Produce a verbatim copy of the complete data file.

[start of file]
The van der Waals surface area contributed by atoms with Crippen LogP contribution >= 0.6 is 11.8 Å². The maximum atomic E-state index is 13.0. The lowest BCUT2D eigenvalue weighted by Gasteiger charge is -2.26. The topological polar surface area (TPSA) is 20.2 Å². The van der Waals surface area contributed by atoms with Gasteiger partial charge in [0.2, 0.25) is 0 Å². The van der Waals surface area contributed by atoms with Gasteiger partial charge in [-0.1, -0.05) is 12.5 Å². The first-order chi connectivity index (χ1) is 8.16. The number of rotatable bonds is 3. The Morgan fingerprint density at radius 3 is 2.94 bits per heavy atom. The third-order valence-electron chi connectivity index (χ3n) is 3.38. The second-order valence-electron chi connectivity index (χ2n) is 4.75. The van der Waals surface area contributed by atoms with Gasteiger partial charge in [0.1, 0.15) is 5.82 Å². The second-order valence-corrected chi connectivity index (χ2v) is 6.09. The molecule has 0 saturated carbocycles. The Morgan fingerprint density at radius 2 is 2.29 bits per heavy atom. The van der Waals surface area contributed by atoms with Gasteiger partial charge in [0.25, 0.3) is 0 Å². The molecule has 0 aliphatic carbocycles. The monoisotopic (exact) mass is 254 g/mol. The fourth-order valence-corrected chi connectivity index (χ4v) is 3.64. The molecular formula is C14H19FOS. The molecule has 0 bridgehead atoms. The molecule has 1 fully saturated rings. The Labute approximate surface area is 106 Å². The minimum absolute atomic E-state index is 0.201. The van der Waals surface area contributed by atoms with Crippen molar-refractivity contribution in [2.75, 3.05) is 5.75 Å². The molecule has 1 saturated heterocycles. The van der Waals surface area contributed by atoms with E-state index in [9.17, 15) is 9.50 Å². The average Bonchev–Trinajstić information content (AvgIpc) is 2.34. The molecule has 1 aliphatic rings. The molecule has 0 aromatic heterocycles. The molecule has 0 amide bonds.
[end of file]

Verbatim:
The van der Waals surface area contributed by atoms with Crippen LogP contribution >= 0.6 is 11.8 Å². The maximum atomic E-state index is 13.0. The lowest BCUT2D eigenvalue weighted by Gasteiger charge is -2.26. The topological polar surface area (TPSA) is 20.2 Å². The van der Waals surface area contributed by atoms with Gasteiger partial charge in [0.2, 0.25) is 0 Å². The van der Waals surface area contributed by atoms with Gasteiger partial charge in [-0.1, -0.05) is 12.5 Å². The first-order chi connectivity index (χ1) is 8.16. The number of rotatable bonds is 3. The Morgan fingerprint density at radius 3 is 2.94 bits per heavy atom. The third-order valence-electron chi connectivity index (χ3n) is 3.38. The second-order valence-electron chi connectivity index (χ2n) is 4.75. The van der Waals surface area contributed by atoms with Gasteiger partial charge in [0.1, 0.15) is 5.82 Å². The second-order valence-corrected chi connectivity index (χ2v) is 6.09. The molecule has 0 saturated carbocycles. The Morgan fingerprint density at radius 2 is 2.29 bits per heavy atom. The van der Waals surface area contributed by atoms with Gasteiger partial charge in [0.25, 0.3) is 0 Å². The molecule has 0 aliphatic carbocycles. The monoisotopic (exact) mass is 254 g/mol. The fourth-order valence-corrected chi connectivity index (χ4v) is 3.64. The molecular formula is C14H19FOS. The molecule has 0 bridgehead atoms. The molecule has 1 fully saturated rings. The Labute approximate surface area is 106 Å². The minimum absolute atomic E-state index is 0.201. The van der Waals surface area contributed by atoms with Crippen molar-refractivity contribution in [2.75, 3.05) is 5.75 Å². The molecule has 1 saturated heterocycles. The van der Waals surface area contributed by atoms with E-state index in [9.17, 15) is 9.50 Å². The average Bonchev–Trinajstić information content (AvgIpc) is 2.34. The molecule has 1 aliphatic rings. The molecule has 0 aromatic heterocycles. The molecule has 0 amide bonds.